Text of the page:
Zero-Emission Vehicle Intelligence (ZEVi): Effectively Charging Electric Vehicles at Scale Without Breaking Power Systems (or the Bank) (Tutorials Track) Spotlight

Shasha Lin (NextEra Mobility); Jonathan Brophy (NextEra Mobility); Tamara Monge (NextEra Mobility); Jamie Hussman (NextEra Mobility); Michelle Lee (NextEra Mobility); Sam Penrose (NextEra Mobility)

Tutorial Poster File Recorded Talk NeurIPS 2023 Poster Cite
Transportation Reinforcement Learning


Transportation contributes to 29% of all greenhouse gas (GHG) emissions in the US, of which 58% are from light-duty vehicles and 28% from medium-to-heavy duty vehicles (MHDVs) [1]. Battery electric vehicles (EVs) emit 90% less life cycle GHGs than their internal combustion engine (ICEV) counterparts [2], but currently only comprise 2% of all vehicles in the U.S. EVs thus represent a crucial step in decarbonizing road transportation. One major challenge in replacing ICEVs with EVs at scale is the ability to charge a large number of EVs within the constraints of power systems in a cost-effective way. This is an especially prominent problem for MHDVs used in commercial fleets such as shuttle buses and delivery trucks, as they generally require more energy to complete assigned trips compared to light-duty vehicles. In this tutorial, we describe the myriad challenges in charging EVs at scale and define common objectives such as minimizing total load on power systems, minimizing fleet operating costs, as well as maximizing vehicle state of charge and onsite photovoltaic energy usage. We discuss common constraints such as vehicle trip energy requirements, charging station power limits, and limits on vehicles’ time to charge between trips. We survey several different methods to formulate EV charging and energy dispatch as a mathematically solvable optimization problem, using tools such as convex optimization, Markov decision process (MDP), and reinforcement learning (RL). We introduce a commercial application of model-based predictive control (MPC) algorithm, ZEVi (Zero Emission Vehicle intelligence), which solves optimal energy dispatch strategies for charging sessions of commercial EV fleets. Using a synthetic dataset modeled after a real fleet of electric school buses, we engage the audience with a hands-on exercise applying ZEVi to find the optimal charging strategy for a commercial fleet. Lastly, we briefly discuss other contexts in which methods originating from process control and deep learning, like MPC and RL, can be applied to solve problems related to climate change mitigation and adaptation. With the examples provided in this tutorial, we hope to inspire the audience to come up with their own creative ways to apply these methods in different fields within the climate domain. References [1] EPA (2023). Inventory of U.S. Greenhouse Gas Emissions and Sinks: 1990-2021. U.S. Environmental Protection Agency, EPA 430-R-23-002. [2] Verma, S., Dwivedi, G., & Verma, P. (2022). Life cycle assessment of electric vehicles in comparison to combustion engine vehicles: A review. Materials Today: Proceedings, 49, 217-222.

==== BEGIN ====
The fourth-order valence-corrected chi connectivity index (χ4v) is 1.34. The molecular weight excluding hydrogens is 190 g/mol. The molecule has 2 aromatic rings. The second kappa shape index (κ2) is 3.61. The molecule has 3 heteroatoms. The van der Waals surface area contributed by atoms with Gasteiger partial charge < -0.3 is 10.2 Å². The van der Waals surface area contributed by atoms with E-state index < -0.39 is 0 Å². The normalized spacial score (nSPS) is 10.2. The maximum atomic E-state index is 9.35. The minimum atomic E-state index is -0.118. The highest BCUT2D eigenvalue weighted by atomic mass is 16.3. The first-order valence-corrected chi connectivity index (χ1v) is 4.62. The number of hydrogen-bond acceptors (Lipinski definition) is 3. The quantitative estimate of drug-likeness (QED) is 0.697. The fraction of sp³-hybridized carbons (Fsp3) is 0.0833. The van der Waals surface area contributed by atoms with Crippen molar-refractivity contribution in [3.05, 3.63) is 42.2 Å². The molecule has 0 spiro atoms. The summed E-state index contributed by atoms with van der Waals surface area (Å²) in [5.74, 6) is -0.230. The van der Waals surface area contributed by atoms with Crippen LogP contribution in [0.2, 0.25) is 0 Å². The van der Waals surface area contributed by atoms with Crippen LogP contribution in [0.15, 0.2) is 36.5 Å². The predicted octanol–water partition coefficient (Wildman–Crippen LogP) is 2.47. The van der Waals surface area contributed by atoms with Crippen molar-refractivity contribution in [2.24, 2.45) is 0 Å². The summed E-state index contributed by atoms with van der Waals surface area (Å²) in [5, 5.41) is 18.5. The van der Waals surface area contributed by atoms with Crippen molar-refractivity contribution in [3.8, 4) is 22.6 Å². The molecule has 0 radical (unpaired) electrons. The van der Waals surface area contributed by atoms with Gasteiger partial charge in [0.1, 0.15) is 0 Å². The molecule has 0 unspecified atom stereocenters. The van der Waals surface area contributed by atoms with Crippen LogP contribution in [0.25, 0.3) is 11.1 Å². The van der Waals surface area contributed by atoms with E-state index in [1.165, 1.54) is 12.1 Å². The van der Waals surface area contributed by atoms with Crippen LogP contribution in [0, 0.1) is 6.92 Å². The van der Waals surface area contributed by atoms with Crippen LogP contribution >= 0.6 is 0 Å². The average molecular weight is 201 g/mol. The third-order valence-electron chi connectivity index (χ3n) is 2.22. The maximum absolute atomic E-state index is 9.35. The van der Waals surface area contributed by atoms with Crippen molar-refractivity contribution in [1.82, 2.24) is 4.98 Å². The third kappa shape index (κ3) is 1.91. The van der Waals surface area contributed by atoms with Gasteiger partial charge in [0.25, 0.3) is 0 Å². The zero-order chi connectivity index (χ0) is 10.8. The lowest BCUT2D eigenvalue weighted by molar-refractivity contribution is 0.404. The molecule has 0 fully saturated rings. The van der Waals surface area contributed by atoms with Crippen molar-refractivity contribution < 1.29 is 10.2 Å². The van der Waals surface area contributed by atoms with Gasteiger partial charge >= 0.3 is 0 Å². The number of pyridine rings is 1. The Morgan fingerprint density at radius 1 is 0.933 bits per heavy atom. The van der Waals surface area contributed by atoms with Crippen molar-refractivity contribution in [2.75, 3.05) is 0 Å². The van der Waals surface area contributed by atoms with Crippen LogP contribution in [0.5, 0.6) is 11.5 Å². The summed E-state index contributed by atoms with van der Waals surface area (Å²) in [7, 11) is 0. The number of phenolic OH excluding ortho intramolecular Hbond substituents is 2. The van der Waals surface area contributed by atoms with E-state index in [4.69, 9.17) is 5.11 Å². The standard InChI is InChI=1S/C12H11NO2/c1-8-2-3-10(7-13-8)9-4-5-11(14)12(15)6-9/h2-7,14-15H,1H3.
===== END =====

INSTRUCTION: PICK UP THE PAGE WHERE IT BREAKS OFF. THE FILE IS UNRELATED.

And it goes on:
Recorded Talk (direct link)